The word may also be used in adjectival form — "Cuntin'."


"Arse," the Euro-English word for "Ass," has its own usages in Irish English:

Irish-English American



[also used in English slang]

Can't be arsed

Can't be bothered

[also used in English slang]


Very drunk

[also used in English slang]


"Hole" is a common vulgarity in Ireland.

Irish-English American

In me hole

Not a chance; you must be joking

Also used in the form "x, me hole," where "x" = the statement contradicted.

Did you get your hole?

Did you get laid?

"Nat King Cole," in rhyming slang, "Nat" for short. "Did you get your Nat?"

Pain in the hole

Pain in the ass

[Couldn't] bother [one's] hole

Couldn't be bothered

Scratchin' me hole

Standing around with nothing to do

Soap for me hole

Hope for my soul

The Irish mind will unpack implicit humo(u)r, first scanning for the funny interpretation of any oddity. "Soap for me hole" translates itself in Ireland.


Of course, the principal swearword in the English language is "fuck" — and, naturally, the Irish have many unique ways of using it.

Irish-English American

A fucker for _

Pretty devoted to _

"... a fucker for the drink..."

Fuck-off [adj.]


"... a big old fuck-off hat..."

Fuck's sake

The same in U.S., but less common

Fuck it [out*]

Chuck it [out]

*Out, over the fence, etc.

[Hurry up,] the fuck

[Hurry] the fuck [up]

Thanks be to fuck


Can't be fucked [with it]

Can't be bothered [with it]

Also, "can't be arsed."

You will in your fuck

You will not.

"I will in me bollocks" is the first-person version.

Effin' and blindin'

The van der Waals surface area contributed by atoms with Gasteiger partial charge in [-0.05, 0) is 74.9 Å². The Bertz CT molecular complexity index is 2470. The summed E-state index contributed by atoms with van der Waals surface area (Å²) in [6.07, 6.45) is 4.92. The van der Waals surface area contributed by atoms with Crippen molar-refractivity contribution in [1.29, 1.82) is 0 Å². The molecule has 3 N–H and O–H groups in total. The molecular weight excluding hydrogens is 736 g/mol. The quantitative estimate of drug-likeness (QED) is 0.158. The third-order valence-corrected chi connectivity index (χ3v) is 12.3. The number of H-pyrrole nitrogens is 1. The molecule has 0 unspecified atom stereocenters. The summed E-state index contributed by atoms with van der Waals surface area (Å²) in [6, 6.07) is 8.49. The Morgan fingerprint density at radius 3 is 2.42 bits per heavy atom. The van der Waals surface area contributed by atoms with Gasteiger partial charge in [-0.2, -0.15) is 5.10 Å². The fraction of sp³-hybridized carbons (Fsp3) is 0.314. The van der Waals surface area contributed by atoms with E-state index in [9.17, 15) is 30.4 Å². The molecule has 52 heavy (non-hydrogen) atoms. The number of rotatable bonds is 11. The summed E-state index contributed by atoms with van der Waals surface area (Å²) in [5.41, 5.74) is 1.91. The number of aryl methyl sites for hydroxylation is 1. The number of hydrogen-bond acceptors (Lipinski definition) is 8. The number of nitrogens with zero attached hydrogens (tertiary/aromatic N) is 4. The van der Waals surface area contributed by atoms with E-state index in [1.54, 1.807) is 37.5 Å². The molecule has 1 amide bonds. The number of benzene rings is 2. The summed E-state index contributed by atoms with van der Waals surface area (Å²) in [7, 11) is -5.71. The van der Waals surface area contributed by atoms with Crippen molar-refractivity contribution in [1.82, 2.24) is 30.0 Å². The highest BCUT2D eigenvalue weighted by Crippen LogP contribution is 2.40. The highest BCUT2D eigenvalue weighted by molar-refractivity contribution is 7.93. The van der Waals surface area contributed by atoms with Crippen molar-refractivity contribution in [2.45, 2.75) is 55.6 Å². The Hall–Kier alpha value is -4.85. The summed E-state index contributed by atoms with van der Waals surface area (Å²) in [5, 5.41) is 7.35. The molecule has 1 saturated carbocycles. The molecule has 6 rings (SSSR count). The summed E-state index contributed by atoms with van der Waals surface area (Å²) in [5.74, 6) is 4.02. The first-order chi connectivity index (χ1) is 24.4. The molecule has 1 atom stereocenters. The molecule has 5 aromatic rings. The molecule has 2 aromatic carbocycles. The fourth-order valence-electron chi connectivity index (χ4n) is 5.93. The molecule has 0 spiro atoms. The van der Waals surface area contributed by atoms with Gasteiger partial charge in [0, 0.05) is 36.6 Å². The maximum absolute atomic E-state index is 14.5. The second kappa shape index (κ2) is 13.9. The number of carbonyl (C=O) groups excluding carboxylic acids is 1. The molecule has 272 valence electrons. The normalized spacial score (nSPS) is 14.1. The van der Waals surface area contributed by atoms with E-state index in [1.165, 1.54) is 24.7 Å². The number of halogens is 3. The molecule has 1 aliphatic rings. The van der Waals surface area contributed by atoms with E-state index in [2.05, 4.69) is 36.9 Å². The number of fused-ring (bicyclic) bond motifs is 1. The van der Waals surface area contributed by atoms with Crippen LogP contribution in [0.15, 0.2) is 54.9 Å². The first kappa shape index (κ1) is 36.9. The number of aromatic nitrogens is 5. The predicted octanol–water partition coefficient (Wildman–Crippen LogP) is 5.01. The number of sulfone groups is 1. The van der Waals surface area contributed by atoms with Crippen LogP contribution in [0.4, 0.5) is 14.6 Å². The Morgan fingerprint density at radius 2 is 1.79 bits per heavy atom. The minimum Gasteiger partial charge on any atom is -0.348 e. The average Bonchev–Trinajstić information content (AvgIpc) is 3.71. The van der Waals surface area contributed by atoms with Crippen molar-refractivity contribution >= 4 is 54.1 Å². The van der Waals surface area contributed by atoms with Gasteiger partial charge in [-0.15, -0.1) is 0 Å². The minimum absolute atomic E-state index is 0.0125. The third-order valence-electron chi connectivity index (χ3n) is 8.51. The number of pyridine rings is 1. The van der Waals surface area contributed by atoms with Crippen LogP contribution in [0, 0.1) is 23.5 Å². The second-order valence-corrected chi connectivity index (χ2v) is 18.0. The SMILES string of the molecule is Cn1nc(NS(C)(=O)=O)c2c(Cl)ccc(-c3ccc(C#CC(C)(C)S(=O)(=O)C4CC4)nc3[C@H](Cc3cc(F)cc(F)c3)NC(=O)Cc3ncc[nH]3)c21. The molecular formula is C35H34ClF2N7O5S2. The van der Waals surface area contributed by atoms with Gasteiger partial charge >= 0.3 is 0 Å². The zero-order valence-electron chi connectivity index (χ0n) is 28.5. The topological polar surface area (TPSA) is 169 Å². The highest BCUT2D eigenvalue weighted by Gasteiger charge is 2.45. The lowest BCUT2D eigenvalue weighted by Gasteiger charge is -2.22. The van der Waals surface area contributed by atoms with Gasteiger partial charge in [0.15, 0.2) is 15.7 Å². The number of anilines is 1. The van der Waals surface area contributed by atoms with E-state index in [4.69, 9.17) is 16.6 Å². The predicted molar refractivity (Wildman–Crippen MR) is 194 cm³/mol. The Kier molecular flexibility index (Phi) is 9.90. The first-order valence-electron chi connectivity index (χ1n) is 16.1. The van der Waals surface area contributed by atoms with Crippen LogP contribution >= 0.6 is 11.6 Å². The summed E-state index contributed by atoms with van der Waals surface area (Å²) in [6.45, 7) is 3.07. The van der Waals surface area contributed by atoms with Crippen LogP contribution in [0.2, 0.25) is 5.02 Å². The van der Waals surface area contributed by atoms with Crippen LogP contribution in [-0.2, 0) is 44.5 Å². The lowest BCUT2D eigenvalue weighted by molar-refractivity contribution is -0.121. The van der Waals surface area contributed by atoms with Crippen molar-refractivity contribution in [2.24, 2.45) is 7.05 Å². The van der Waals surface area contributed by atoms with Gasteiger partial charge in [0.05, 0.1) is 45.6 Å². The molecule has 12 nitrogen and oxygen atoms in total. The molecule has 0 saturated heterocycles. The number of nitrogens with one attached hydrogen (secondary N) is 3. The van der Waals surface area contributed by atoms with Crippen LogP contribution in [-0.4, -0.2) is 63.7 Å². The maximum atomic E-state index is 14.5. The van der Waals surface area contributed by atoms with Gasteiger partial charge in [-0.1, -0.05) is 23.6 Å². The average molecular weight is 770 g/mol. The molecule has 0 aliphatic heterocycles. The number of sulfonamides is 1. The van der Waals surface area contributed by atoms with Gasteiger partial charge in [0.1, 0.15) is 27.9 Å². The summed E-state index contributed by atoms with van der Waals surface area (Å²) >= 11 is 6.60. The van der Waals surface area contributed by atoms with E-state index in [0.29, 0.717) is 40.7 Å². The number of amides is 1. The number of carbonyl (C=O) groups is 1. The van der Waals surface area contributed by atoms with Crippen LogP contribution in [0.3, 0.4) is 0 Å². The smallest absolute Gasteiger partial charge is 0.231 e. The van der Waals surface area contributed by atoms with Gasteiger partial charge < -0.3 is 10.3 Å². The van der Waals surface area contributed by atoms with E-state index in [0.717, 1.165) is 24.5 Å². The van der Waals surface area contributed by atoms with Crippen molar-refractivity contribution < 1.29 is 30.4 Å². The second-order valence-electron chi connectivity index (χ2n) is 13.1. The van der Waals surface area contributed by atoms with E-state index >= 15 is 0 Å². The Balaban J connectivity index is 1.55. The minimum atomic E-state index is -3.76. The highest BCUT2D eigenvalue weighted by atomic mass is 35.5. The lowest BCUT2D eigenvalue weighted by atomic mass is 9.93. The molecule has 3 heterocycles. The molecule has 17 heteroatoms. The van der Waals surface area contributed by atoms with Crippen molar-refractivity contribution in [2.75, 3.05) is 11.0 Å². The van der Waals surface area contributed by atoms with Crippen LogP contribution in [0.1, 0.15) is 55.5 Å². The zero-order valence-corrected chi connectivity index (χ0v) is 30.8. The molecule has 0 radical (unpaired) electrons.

Really cursing — in anger, and with conviction

Normally considered "ignorant."

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The author lived in the Republic for donkey's years. During this time there are two usages of the word "fuck" that I heard only once each.

Jusus fuck

This is a simple curse, heard over a pool table. Blasphemous, elsewhere. I'd thought it was my own, and I'd amused a friend with it years earlier. But no — it's Irish, of course.

Fuck up

(Imperative grammatical voice)

"Shut the fuck up." Heard from a Romanian friend who'd been in country for several years, but whose English was mediocre. I corrected him, but was subsequently corrected by a mutual Irish friend

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In common with European English, "fuck-all" in Irish English means "dick, squat, jack," as in "I got paid yesterday; today I have fuck-all."

The word "fuck" in Ireland even has a diminutive form. "Feck" is mild. Kids can use it [with limitations] and you can say it on TV and on the radio. And, of course, sometimes it's just more appropriate — in polite company.

In other countries, you'd consider not cursing in polite company. In Ireland, there might be a word for the occasion.

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* "Gobshite" also has a diminutive, "gobsheen," which is acceptable for childrens' use. This, in turn, has the derivative "gobbaloonock."

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  ↑ Return to "gobshite" ...

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*The Dutch are generally opposed to coarse language.

  ↑ Return to "the Irish are foul-mouthed"...